Africa’s Economy Recovers
Countries in sub-Saharan Africa will post a steady economic upturn in 2011 and subsequent years, but the growth will not create jobs and lift millions of citizens out of poverty, economists warned. The continent posted 4.5 percent growth in 2010, up from 2.3 percent in 2009.
Experts are now calling on African states to redefine their role in pushing for growth that will lead to significant reduction in poverty levels and provision of high income-earning jobs that still lack in the region. A new report by the Economic Commission for Africa and African Union said African governments were still dithering on infrastructure projects such as roads, airports and railway lines which could boost job creation and thus help fight biting poverty
EAC Pushes for Uniformity of Treaties
The East African Legislative Assembly is pushing for the amendment of a key charter on EAC integration to allow uniformity of the Protocols with the international charters and instruments. In a recent workshop on draft policy instruments in Rwanda, members agreed that the amendment of the Treaty for the establishment of the EAC will accommodate and guarantee the security of fundamental rights as well as that of other on-going projects and programmes as the integration process moves forward.
EAC Secretariat has finalised three draft instruments on Conflict Prevention, Management and Resolution Mechanism, the EAC Draft Bill of Rights and the EAC Framework on Good Governance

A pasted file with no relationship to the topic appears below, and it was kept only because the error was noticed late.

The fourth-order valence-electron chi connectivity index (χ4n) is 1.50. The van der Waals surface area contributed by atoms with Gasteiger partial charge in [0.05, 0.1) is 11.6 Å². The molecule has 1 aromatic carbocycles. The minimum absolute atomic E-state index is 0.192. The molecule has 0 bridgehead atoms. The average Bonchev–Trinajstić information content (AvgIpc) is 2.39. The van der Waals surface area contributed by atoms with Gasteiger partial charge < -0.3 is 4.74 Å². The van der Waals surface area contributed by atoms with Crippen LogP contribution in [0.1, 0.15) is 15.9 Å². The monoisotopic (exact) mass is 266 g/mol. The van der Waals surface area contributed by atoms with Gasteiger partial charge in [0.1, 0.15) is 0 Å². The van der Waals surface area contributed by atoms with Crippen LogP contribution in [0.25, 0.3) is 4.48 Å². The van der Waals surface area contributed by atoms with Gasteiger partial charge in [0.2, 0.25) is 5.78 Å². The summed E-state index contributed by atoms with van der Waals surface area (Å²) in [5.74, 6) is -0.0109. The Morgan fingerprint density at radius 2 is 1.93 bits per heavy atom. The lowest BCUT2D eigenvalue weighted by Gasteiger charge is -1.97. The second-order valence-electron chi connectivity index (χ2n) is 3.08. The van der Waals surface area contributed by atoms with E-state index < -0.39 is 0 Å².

EAC Drive to Integrate Wins Lamy’s Support
Visiting World Trade Organisation (WTO) Director General, Pascal Lamy, supports the strong determination of the East African states to integrate their economies. He reckons the initiative to merge was a move in the right direction for the region’s population. Lamy said in Mombasa that WTO viewed the process as the most dynamic in the whole of Africa, as it had the political will of the leaders and the momentum needed to ensure its success. Speaking when he paid a courtesy call at the Kenya Ports Authority headquarters, the WTO Director-General further commended KPA for steadying itself to serve EAC hinterland.
Kigali to Focus on Faster Growth
Rwanda’s annual budget is expected to increase by 14 percent in the 2011-2012 financial year, as the government increases development spending to accelerate growth and reduce poverty. In 2011, the economy is projected to grow at about seven percent, showing a slight slowdown from 2010, due to the expected adverse impact of rising food and fuel prices.
Higher food and transports costs pushed up the inflation rate in Rwandan urban centres for the sixth conservative month in April to 4.98 percent. Overall inflation rate, which has a higher weighting on food, surged more than five percentage points to 3.05 percent in April from minus 2.03 percent in March